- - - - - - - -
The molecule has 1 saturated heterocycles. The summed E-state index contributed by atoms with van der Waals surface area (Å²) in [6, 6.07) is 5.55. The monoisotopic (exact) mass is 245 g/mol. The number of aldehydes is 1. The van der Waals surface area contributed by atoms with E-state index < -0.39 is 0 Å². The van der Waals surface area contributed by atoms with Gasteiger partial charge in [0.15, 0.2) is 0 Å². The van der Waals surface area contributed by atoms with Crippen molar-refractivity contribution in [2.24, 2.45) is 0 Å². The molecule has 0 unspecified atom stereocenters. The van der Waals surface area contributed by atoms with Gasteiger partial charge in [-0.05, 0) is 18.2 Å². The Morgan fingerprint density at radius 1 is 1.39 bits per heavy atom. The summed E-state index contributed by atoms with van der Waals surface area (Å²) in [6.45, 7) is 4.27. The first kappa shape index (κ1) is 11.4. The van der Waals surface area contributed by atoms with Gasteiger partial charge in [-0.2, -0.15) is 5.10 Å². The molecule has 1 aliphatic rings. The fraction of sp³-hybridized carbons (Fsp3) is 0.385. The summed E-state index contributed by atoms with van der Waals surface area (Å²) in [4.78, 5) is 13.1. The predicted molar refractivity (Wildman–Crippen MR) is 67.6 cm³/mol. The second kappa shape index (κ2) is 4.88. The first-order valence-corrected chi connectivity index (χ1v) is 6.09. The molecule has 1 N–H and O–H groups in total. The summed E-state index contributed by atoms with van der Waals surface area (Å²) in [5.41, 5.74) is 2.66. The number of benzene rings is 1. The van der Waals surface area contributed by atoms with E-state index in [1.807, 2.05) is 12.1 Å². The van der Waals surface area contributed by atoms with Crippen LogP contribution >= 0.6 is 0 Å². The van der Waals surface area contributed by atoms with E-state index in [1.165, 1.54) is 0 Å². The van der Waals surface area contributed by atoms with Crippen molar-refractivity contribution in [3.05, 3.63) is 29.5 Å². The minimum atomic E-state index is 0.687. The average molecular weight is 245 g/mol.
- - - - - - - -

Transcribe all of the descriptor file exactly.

The molecule has 1 saturated heterocycles. The summed E-state index contributed by atoms with van der Waals surface area (Å²) in [6, 6.07) is 5.55. The monoisotopic (exact) mass is 245 g/mol. The number of aldehydes is 1. The van der Waals surface area contributed by atoms with E-state index < -0.39 is 0 Å². The van der Waals surface area contributed by atoms with Gasteiger partial charge in [0.15, 0.2) is 0 Å². The van der Waals surface area contributed by atoms with Crippen molar-refractivity contribution in [2.24, 2.45) is 0 Å². The molecule has 0 unspecified atom stereocenters. The van der Waals surface area contributed by atoms with Gasteiger partial charge in [-0.05, 0) is 18.2 Å². The Morgan fingerprint density at radius 1 is 1.39 bits per heavy atom. The summed E-state index contributed by atoms with van der Waals surface area (Å²) in [6.45, 7) is 4.27. The first kappa shape index (κ1) is 11.4. The van der Waals surface area contributed by atoms with Gasteiger partial charge in [-0.2, -0.15) is 5.10 Å². The molecule has 1 aliphatic rings. The fraction of sp³-hybridized carbons (Fsp3) is 0.385. The summed E-state index contributed by atoms with van der Waals surface area (Å²) in [4.78, 5) is 13.1. The predicted molar refractivity (Wildman–Crippen MR) is 67.6 cm³/mol. The second kappa shape index (κ2) is 4.88. The first-order valence-corrected chi connectivity index (χ1v) is 6.09. The molecule has 1 N–H and O–H groups in total. The summed E-state index contributed by atoms with van der Waals surface area (Å²) in [5.41, 5.74) is 2.66. The number of benzene rings is 1. The van der Waals surface area contributed by atoms with E-state index in [1.807, 2.05) is 12.1 Å². The van der Waals surface area contributed by atoms with Crippen LogP contribution >= 0.6 is 0 Å². The van der Waals surface area contributed by atoms with E-state index in [1.165, 1.54) is 0 Å². The van der Waals surface area contributed by atoms with Crippen molar-refractivity contribution in [3.05, 3.63) is 29.5 Å². The minimum atomic E-state index is 0.687. The average molecular weight is 245 g/mol.